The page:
Volume 94, Issue 52

Thursday, November 30, 2000


NEWS

New fund opens door for Western

York strike turns ugly

Law faculty boosted with new scholarship program

Alliance faces problem of uniting the right

Campus Briefs

New bill aims to seize mob profits

New fund opens door for Western

By Chris Lackner
Gazette Staff

Western's Board of Governors is set to approve the creation of an unrestricted endowment fund today, which can be used to respond to areas of financial priority in the future

Ted Garrard, Western's VP-external and a member of the Board of Governors, said the BOG is likely to approve the recommendation for the creation of the Western fund, which will be composed of donations from faculty, staff, individual alumni and partners of the university.

"We'll be using the income to fund the most important needs of the university," he added. "It will give us flexibility. The majority of donations we receive are tied to things like buildings and scholarships."

Garrard said Foundation Western will manage the funds, but the decision to allocate the funding will be made by Western's president, vice-presidents and the Board of Governors.

He said another benefit of the new Western fund, is its ability accept small donations, as well as large donations. "It all adds up in the end," he noted.

Joel Adams, the undergraduate student representative on the BOG, said one of the biggest problems when it comes to university fundraising, is money being specifically donated towards particular buildings, scholarships and professors.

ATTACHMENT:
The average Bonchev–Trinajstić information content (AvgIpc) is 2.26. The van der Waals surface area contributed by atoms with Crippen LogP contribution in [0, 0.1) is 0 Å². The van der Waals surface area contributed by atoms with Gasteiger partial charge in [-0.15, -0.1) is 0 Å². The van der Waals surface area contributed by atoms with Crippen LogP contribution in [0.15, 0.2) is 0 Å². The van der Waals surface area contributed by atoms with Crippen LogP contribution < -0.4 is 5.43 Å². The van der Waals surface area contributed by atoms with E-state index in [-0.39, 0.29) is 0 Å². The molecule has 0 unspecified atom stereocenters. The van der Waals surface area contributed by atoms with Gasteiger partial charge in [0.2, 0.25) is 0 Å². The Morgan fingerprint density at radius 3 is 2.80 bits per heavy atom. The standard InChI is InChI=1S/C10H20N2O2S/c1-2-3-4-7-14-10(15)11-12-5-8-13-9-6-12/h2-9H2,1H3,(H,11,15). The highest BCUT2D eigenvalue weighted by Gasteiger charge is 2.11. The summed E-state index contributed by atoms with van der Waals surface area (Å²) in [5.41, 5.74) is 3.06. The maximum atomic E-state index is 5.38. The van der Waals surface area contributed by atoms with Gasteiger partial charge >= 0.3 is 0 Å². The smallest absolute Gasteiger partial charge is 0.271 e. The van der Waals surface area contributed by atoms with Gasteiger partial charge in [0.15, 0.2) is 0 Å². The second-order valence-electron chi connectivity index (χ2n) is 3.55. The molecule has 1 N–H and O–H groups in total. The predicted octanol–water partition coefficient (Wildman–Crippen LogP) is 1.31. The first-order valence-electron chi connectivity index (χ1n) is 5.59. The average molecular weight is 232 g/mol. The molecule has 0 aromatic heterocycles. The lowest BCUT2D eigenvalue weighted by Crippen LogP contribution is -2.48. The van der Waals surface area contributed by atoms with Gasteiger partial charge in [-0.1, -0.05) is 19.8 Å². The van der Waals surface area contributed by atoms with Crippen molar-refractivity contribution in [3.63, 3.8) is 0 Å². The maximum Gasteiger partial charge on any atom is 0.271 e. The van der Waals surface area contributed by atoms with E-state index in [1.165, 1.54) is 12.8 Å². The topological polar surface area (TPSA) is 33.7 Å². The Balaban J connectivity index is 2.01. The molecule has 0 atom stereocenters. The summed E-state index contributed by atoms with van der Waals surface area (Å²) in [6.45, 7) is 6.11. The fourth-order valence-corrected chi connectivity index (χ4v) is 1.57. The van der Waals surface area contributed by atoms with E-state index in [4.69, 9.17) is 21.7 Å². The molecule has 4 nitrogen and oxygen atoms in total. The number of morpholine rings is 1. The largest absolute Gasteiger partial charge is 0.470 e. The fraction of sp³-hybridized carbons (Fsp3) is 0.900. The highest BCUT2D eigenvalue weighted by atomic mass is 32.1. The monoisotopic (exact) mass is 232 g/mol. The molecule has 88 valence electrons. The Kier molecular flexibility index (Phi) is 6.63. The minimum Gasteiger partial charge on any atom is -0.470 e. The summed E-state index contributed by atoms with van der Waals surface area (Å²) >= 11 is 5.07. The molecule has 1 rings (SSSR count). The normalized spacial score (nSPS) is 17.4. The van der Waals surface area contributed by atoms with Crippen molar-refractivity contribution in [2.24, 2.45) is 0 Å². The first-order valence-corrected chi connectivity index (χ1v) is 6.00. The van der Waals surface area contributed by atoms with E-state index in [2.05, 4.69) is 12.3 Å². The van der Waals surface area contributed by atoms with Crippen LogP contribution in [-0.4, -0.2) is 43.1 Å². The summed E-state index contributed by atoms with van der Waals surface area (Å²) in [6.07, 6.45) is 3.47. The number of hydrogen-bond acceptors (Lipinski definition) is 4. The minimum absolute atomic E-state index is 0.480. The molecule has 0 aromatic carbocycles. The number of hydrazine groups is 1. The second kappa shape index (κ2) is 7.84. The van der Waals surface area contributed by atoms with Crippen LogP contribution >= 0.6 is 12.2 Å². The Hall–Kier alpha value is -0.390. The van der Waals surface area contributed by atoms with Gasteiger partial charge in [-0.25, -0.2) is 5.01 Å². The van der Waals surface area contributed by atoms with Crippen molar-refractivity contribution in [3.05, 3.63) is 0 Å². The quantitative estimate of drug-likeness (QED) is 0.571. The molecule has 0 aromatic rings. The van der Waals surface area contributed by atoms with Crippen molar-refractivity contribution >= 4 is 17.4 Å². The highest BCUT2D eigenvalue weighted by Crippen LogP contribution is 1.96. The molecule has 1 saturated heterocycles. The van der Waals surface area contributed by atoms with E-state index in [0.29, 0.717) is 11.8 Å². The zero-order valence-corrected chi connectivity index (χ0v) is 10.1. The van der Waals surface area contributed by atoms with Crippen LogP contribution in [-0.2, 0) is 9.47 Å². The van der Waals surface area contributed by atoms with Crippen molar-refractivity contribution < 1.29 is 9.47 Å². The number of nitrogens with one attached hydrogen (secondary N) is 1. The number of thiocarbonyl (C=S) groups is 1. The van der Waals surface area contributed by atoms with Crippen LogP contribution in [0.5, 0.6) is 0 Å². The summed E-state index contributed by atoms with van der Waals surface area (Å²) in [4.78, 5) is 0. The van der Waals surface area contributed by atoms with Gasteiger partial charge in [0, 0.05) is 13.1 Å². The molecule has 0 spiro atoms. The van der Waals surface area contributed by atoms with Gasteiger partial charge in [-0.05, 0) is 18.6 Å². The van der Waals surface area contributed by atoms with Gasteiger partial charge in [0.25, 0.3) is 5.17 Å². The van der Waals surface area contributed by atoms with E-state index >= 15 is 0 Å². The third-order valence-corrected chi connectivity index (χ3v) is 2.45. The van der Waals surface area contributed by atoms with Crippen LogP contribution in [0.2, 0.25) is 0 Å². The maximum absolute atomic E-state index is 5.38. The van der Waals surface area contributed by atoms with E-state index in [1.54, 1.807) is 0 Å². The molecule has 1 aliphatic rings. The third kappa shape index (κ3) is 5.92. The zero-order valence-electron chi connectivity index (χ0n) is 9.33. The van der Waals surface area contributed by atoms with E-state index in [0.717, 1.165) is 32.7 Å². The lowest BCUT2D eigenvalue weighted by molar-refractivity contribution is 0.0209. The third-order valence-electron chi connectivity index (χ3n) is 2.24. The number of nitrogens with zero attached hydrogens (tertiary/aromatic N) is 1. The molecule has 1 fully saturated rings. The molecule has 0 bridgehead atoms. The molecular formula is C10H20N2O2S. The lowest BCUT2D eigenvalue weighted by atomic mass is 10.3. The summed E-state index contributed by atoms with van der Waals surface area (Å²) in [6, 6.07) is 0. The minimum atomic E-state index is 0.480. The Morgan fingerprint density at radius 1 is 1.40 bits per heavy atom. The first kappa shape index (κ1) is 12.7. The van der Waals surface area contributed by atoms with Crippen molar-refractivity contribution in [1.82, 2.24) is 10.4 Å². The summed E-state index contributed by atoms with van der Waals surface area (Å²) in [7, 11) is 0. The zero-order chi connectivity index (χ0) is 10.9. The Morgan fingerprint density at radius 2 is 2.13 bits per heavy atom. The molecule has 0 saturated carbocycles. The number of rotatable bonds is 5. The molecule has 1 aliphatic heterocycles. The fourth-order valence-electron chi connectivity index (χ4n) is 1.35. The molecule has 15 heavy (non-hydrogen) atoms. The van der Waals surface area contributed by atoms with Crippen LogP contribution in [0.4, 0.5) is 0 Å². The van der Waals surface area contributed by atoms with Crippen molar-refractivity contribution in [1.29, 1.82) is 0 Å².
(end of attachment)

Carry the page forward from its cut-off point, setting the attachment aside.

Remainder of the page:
"Westerns needs change every year," he noted. "This will make it more appealing to donate to the university without specific attachments, with the creation of an unrestricted donation fund."

"It's a great idea," he added. "It's very similar to endowments in social science or other faculties, who receive levies through student fees then use them to fund specific projects. (The Western Fund) can accommodate students each year. It's going to be a major part of funding in Western's future. It will include projects which will benefit students and other members in the university community."

Roland Haines, associate dean of science, explained his faculty takes a levy out of fees students pay at the beginning of the year and allocates the funding as the faculty needs. As a small scale version of Western's proposed unrestricted endowment fund, he noted the science levy works quite well.

"It's very beneficial. It meets the needs of the faculty," he added.


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